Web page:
2. Interesting piece of speculation— and not without insight. However, one might caution every serious Biblical Christian to not, thus, exhale and go back to sleep in the absence of a Democrat regime. The same public trends (and the public is always the main issue) still exist, and merely wait for their representatives in legislatures, executive and judicial offices. Christians have much salting and leavening to do…

  3. Frank Kaputa says

    I find it troubling that this article fosters wild speculations, mocks Islam, and turns a blind eye to the refugee crisis. Christ’s message was extremely simple: Love your neighbor. This article is not Christ-like.

    • Fr. Johannes Jacobse says

      “Love your neighbor” does not mean “collapse all distinctions.” When the lawyer asked Jesus, “Who is my neighbor?” after being told to love his neighbor, Jesus responded with the Parable of the Good Samaritan which featured a Levite who passed by on the other side. The Levite was misapplying a dictate of the Mosaic Law, a distinction evident to the Jews of the day although less evident to us, and one the revealed that love is the heart of the Law. Love then, is not indiscriminate, it requires distinctions. Further, drawing distinctions is not the same thing as condemnation because Jesus did not condemn the Levite.

      Distinctions are necessary. Collapsing them under a confused notion of what constitutes obedience to God (like the Levite) blinds us to what real love is.

      • Huh? Goodness, what alot of words. Sounds like a clanging symbol. I think we should stick with what Christ said, love your neighbor. Plus I think we lost out on a great President with Hillary Clinton. Trump? One needs to turn a blind eye with that guy. He thinks of himself and his kids, that’s it.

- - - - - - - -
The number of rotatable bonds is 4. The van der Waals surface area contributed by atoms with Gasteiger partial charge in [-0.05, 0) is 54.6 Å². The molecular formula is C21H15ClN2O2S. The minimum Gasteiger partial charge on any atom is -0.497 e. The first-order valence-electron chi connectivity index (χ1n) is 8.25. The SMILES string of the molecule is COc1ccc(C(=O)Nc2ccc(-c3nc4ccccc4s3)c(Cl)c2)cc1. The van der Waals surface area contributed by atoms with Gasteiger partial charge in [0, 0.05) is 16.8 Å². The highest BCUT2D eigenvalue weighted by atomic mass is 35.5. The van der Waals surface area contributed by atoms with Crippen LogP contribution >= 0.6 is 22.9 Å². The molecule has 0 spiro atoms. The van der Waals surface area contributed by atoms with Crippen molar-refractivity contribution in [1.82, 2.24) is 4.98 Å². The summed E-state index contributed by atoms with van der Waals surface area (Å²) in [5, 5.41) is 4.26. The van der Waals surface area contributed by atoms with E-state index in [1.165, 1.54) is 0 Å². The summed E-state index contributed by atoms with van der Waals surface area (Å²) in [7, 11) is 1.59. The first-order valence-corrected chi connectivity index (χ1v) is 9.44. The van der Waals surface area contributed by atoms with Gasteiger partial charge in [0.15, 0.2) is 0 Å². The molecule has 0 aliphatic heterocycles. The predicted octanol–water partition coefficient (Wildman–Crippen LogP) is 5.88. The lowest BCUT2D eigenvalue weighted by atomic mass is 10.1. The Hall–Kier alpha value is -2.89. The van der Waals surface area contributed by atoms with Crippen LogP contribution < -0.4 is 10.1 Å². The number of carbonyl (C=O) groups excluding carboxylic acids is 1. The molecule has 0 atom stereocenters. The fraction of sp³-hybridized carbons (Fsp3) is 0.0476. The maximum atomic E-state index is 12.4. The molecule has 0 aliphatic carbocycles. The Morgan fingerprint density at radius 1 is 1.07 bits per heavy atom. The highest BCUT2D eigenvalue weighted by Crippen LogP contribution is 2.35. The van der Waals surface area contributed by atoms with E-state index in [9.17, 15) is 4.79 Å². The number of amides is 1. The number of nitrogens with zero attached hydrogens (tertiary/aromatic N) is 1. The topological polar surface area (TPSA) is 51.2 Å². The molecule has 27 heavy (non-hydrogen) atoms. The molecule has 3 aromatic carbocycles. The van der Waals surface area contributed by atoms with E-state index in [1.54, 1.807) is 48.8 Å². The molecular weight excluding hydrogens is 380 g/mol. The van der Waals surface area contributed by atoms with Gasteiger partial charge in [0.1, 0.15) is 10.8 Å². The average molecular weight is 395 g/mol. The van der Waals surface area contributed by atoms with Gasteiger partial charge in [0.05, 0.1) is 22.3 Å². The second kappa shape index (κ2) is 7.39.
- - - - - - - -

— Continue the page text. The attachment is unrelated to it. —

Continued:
• Michael Bauman says

      Islam, especially Sunni Islam and Wahhabi Islam should not only mocked but condemned.

      Islam is not equivalent in any way, spiritually, intellectually or socially to traditional Christianity.

      And if you think Fr. Alexander imprudent perhaps you should read Fr. Zakaria, a Coptic priest with a fatwa on him because of his constant “defamation” of the prophet. Still, he leads many to Christ by reading from the Koran and historical Islamic sources that show the actions and character of Mohammed.

      There are many God loving Muslims whom Jesus is calling out of that puddle of lies and deception and violence.

      Where is your condemnation for their lack of the Kumbaya spirit?

  4. Frank Kaputa says

    Love is indiscriminate. We cannot pick and choose who is our neighbor. Our neighbor is the man in the parable who was beaten, the refugees fleeing violence in Syria, the immigrants fleeing wretched conditions in Central America. I pray for more love and less discrimination in the world.

    • Fr. Hans Jacobse says

      Saying “love is indiscriminate” and saying love means all distinctions are collapsed are two different things although you seem to be conflating the two. One must love all but the expression of that love requires maturity, sobriety, and good judgment. You gave the example of the refugee crisis (created in large part by American intransigence in the world, BTW) and presumably affirm the idea that borders should be wide open and all comers welcomed without distinction. Doing so however has opened up a flood of new problems since some refugees are creating violence in Europe and elsewhere that you say they are ostensibly fleeing from in their home countries.